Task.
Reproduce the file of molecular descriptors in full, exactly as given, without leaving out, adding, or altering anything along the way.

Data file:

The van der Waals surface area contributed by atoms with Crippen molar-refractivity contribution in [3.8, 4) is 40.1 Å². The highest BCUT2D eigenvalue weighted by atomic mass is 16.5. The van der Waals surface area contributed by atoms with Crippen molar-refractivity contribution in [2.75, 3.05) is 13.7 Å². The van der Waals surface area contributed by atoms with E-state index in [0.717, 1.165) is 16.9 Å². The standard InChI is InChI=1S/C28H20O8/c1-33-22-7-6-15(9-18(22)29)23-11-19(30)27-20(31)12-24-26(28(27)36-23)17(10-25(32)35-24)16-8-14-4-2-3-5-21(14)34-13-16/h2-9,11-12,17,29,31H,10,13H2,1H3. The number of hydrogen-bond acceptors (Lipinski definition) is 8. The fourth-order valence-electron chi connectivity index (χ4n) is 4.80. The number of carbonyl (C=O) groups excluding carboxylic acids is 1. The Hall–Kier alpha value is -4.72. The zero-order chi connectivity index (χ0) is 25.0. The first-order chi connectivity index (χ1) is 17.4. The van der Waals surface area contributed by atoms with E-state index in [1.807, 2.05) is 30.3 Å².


The van der Waals surface area contributed by atoms with Crippen molar-refractivity contribution in [3.8, 4) is 40.1 Å². The highest BCUT2D eigenvalue weighted by atomic mass is 16.5. The van der Waals surface area contributed by atoms with Crippen molar-refractivity contribution in [2.75, 3.05) is 13.7 Å². The van der Waals surface area contributed by atoms with E-state index in [0.717, 1.165) is 16.9 Å². The standard InChI is InChI=1S/C28H20O8/c1-33-22-7-6-15(9-18(22)29)23-11-19(30)27-20(31)12-24-26(28(27)36-23)17(10-25(32)35-24)16-8-14-4-2-3-5-21(14)34-13-16/h2-9,11-12,17,29,31H,10,13H2,1H3. The number of hydrogen-bond acceptors (Lipinski definition) is 8. The fourth-order valence-electron chi connectivity index (χ4n) is 4.80. The number of carbonyl (C=O) groups excluding carboxylic acids is 1. The Hall–Kier alpha value is -4.72. The zero-order chi connectivity index (χ0) is 25.0. The first-order chi connectivity index (χ1) is 17.4. The van der Waals surface area contributed by atoms with E-state index in [1.807, 2.05) is 30.3 Å².